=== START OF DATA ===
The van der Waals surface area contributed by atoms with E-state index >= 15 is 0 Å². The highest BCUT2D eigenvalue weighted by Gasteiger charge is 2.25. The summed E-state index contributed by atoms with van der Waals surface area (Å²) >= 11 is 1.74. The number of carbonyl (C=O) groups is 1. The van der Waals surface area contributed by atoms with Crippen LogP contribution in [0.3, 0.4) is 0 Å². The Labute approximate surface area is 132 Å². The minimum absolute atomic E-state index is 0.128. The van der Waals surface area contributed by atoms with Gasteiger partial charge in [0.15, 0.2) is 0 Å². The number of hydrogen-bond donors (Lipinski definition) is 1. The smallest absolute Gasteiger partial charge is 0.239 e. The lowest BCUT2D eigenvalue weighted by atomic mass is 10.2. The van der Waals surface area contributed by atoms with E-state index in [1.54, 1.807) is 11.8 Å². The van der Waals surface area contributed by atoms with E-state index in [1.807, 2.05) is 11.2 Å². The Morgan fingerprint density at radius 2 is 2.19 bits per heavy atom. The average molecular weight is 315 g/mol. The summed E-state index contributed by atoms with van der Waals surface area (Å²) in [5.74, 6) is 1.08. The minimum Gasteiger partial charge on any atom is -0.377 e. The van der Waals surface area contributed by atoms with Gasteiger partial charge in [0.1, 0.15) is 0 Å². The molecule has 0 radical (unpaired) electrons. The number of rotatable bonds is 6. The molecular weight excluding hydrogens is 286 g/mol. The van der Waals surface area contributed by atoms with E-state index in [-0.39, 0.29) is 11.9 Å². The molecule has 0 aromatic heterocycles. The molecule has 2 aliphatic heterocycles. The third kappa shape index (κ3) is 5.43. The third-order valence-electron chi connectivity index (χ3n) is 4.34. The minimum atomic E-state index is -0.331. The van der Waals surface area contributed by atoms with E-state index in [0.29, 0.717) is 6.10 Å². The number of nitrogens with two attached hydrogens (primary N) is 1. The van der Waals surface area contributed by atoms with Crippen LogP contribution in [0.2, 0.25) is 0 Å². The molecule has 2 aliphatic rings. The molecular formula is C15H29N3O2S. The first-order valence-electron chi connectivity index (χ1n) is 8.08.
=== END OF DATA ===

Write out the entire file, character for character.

The van der Waals surface area contributed by atoms with E-state index >= 15 is 0 Å². The highest BCUT2D eigenvalue weighted by Gasteiger charge is 2.25. The summed E-state index contributed by atoms with van der Waals surface area (Å²) >= 11 is 1.74. The number of carbonyl (C=O) groups is 1. The van der Waals surface area contributed by atoms with Crippen LogP contribution in [0.3, 0.4) is 0 Å². The Labute approximate surface area is 132 Å². The minimum absolute atomic E-state index is 0.128. The van der Waals surface area contributed by atoms with Gasteiger partial charge in [0.15, 0.2) is 0 Å². The number of hydrogen-bond donors (Lipinski definition) is 1. The smallest absolute Gasteiger partial charge is 0.239 e. The lowest BCUT2D eigenvalue weighted by atomic mass is 10.2. The van der Waals surface area contributed by atoms with E-state index in [1.54, 1.807) is 11.8 Å². The van der Waals surface area contributed by atoms with E-state index in [1.807, 2.05) is 11.2 Å². The Morgan fingerprint density at radius 2 is 2.19 bits per heavy atom. The average molecular weight is 315 g/mol. The summed E-state index contributed by atoms with van der Waals surface area (Å²) in [5.74, 6) is 1.08. The minimum Gasteiger partial charge on any atom is -0.377 e. The van der Waals surface area contributed by atoms with Gasteiger partial charge in [0.1, 0.15) is 0 Å². The molecule has 0 radical (unpaired) electrons. The number of rotatable bonds is 6. The molecular weight excluding hydrogens is 286 g/mol. The van der Waals surface area contributed by atoms with E-state index in [-0.39, 0.29) is 11.9 Å². The molecule has 0 aromatic heterocycles. The molecule has 2 aliphatic heterocycles. The third kappa shape index (κ3) is 5.43. The third-order valence-electron chi connectivity index (χ3n) is 4.34. The minimum atomic E-state index is -0.331. The van der Waals surface area contributed by atoms with E-state index in [0.29, 0.717) is 6.10 Å². The number of nitrogens with two attached hydrogens (primary N) is 1. The van der Waals surface area contributed by atoms with Crippen LogP contribution in [0.2, 0.25) is 0 Å². The molecule has 2 aliphatic rings. The molecular formula is C15H29N3O2S. The first-order valence-electron chi connectivity index (χ1n) is 8.08.